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The Events And Impact Of The Seven Years War

2141 words - 9 pages

The Seven Years War was best known to those in American history as the French and Indian war. In reality, the war was much larger in scope and devastation in relation to the simple name given to it. Lasting from 1756-1763, the Seven Years War involved much of the imperial powers of that time: Prussia, England, and Portugal on one side with France, Spain, and Austria on the other. Spurred by competition for land and territory, the war implicated the two world powers, Britain and France, in a fateful battle for dominance. The period also saw the rise of important figures such as George Washington and Benedict Arnold that would later be instrumental in the American Revolution. Yet the ...view middle of the document...

The new, more radical leaders were now able to organize a more focused attack against their enemy.
One of the most critical battles on land during the war was the capture of Quebec in 1759. In the battle, General James Wolfe tried to capture the city which at the time was under the control of General Marquis de Montcalm. After many failed attempts to take the city, Wolfe felt pressured. With the coming winter, the army could not risk waiting until the following spring.4 With only days left before the harsh winter, General Wolfe then mounted a surprise attack in the dead of night, painting their faces black and scaling the walls to capture the city above. Both General Montcalm and Wolfe would later die from wounds inflicted from the battle. Battles like this were common, such as the victory in the Battle of Plassey in India which solidified British presence in the Indian region.5 The battle of Plassey took place in a remote mango field with 30,000 French and Indian troops taking on a much smaller force of about 3,000 Redcoats and Sepoys.6 Victory was achieved by the British as they killed the leading French commander in the heat of battle. The ensuing chaos that followed led to the routing of the remaining French army. This significant battle exemplified the military might that would become the British Empire and laid the foundation for a new India under the English crown. Under the British, India would undergo intense industrialization and be dubbed “the crown jewel of the British Empire.”7 The large subcontinent was now turned into a very valuable asset that expanded the extent of the British Empire due to the outcome of the Seven Years War.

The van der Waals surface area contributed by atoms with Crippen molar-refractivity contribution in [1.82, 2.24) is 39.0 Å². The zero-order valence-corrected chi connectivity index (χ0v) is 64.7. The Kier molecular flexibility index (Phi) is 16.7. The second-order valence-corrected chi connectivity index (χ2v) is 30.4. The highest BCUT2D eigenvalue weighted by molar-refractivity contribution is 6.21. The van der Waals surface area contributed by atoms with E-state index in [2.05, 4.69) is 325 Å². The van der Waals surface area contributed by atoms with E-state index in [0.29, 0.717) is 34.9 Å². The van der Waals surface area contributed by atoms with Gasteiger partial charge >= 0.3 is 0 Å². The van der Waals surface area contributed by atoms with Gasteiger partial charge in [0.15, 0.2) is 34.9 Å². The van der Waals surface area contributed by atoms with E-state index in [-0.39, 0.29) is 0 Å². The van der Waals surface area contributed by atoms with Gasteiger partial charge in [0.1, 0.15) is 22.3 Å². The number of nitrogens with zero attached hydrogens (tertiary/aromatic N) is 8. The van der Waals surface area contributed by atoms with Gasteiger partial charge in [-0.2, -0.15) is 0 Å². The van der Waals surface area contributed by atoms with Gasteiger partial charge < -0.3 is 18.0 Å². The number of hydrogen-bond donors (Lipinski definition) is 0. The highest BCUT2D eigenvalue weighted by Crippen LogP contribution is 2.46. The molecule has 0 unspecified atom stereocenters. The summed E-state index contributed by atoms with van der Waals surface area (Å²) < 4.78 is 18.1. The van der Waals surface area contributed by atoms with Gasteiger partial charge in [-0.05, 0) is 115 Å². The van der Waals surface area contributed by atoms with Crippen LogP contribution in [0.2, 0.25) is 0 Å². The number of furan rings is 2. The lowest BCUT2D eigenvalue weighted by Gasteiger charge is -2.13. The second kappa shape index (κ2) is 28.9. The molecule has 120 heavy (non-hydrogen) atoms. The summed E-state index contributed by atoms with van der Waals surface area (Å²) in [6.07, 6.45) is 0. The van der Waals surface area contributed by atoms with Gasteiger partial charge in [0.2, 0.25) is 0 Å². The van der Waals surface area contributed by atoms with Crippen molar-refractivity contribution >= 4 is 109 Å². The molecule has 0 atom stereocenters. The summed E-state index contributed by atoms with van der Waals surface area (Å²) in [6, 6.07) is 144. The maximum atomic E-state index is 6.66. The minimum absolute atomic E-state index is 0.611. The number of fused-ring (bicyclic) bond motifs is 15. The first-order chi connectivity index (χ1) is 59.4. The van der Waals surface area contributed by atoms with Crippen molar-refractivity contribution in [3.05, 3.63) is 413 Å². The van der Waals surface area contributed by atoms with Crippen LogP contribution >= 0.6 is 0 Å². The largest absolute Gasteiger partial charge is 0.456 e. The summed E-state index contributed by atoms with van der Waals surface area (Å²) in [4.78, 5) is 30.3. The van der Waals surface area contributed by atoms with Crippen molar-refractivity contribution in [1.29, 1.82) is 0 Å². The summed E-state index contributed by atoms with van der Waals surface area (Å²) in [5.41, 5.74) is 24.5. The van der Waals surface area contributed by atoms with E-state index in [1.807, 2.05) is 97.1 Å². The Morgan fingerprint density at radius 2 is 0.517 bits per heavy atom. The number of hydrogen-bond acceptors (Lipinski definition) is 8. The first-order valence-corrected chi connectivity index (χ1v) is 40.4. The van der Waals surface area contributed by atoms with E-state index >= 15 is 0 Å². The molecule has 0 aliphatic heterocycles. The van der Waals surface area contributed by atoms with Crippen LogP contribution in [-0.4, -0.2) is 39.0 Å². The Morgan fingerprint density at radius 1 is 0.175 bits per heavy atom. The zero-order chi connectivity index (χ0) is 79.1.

The war ultimately ended with the treaty of Paris in 1763 which granted many new land rights to the victors in the war. The French lost land in India, North America, and Louisiana.8 All the while, England won holdings in the Americas and the Indian Ocean. This was significant as it greatly broadened the formidable size of the British Empire and further strengthened the ties of imperialism in the known world.9 With the eastern side of Canada now under their control, the English treated it as an addition to the thirteen colonies. Since there was a lot of money to be made, the English left a governor to preside over the newly acquired territory.10 This was a similar case in India as well, for the British sought to exploit the cotton production and spice trade of the area. They organized a state run company called the East India Trading Company to maximize efficiency and trade between their dominions. With this new land under control of the British Crown, the world power had suddenly shifted drastically to one side and left other countries floundering in the wake of the war. The might of the British Empire now had colonies all around the globe and emerged as a single superpower.11 In the new lands that had been acquired, the period of British reign marked a new time of colonialism and growth in their...

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